Artist’s Impression of `Oumuamua (Non-annotated)

Artist’s Impression of `Oumuamua (Non-annotated)

About this image

This artist’s illustration shows the wayward interstellar visitor `Oumuamua (pronounced oh-MOO-ah-MOO-ah) racing toward the outskirts of our solar system. The object, heated by the Sun (lower right), is venting gaseous material from its surface, as a comet would.

Researchers suggest this “outgassing” is one possible cause for `Oumuamua’s slight acceleration, as detected by several telescopes. The irregularly shaped object is now traveling away at about 70,000 miles per hour. The orbits of the major planets are included for scale. The box-shaped constellation Corvus is in the background near image center, and the bright blue star Spica is at upper left of center, in the constellation Virgo. The stars at bottom left belong to the constellation Hydra.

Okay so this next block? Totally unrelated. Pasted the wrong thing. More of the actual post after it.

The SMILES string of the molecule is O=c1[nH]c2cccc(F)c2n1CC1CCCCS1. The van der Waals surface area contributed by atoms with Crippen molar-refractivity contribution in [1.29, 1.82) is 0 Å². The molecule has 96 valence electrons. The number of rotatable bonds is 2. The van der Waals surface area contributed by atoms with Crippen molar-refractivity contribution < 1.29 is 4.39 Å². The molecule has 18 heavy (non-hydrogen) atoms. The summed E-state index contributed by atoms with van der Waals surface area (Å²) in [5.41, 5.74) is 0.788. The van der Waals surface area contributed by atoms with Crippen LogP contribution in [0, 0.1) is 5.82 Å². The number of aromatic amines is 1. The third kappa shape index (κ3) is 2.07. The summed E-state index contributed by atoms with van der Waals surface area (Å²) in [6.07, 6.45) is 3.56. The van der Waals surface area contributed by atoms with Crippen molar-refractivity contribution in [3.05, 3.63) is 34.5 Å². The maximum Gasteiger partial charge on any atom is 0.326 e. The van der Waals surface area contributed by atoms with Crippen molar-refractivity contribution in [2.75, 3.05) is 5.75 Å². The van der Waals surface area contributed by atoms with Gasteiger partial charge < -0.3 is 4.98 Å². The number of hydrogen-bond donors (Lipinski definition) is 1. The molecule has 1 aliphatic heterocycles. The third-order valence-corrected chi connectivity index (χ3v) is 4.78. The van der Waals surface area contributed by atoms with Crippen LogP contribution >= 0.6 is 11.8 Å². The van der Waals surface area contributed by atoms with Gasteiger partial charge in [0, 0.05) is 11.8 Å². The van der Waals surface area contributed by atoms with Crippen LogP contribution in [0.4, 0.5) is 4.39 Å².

As the complex rotation of the object makes it difficult to determine the exact shape, there are many models of what it could look like.


Tags
Artwork, Asteroids, Comets, Hubble Telescope, Small Solar System Bodies

Credits

NASA, ESA, and J. Olmsted and F. Summers (STScI)